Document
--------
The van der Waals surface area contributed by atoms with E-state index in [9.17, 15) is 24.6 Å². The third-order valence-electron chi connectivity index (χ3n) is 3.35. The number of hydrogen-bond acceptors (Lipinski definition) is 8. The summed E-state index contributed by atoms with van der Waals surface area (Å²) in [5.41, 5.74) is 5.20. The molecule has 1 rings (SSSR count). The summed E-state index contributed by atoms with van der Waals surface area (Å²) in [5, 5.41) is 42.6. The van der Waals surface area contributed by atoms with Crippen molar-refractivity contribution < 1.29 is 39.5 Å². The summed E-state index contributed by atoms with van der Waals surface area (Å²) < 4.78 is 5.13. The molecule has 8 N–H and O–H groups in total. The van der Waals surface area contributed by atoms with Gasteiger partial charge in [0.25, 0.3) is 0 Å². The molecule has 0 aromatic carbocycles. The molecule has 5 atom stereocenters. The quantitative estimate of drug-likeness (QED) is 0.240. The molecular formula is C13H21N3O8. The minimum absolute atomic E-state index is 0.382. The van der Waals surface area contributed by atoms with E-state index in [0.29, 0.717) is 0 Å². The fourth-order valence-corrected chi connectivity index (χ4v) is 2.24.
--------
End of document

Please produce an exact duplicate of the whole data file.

The van der Waals surface area contributed by atoms with E-state index in [9.17, 15) is 24.6 Å². The third-order valence-electron chi connectivity index (χ3n) is 3.35. The number of hydrogen-bond acceptors (Lipinski definition) is 8. The summed E-state index contributed by atoms with van der Waals surface area (Å²) in [5.41, 5.74) is 5.20. The molecule has 1 rings (SSSR count). The summed E-state index contributed by atoms with van der Waals surface area (Å²) in [5, 5.41) is 42.6. The van der Waals surface area contributed by atoms with Crippen molar-refractivity contribution < 1.29 is 39.5 Å². The summed E-state index contributed by atoms with van der Waals surface area (Å²) < 4.78 is 5.13. The molecule has 8 N–H and O–H groups in total. The van der Waals surface area contributed by atoms with Gasteiger partial charge in [0.25, 0.3) is 0 Å². The molecule has 0 aromatic carbocycles. The molecule has 5 atom stereocenters. The quantitative estimate of drug-likeness (QED) is 0.240. The molecular formula is C13H21N3O8. The minimum absolute atomic E-state index is 0.382. The van der Waals surface area contributed by atoms with E-state index in [0.29, 0.717) is 0 Å². The fourth-order valence-corrected chi connectivity index (χ4v) is 2.24.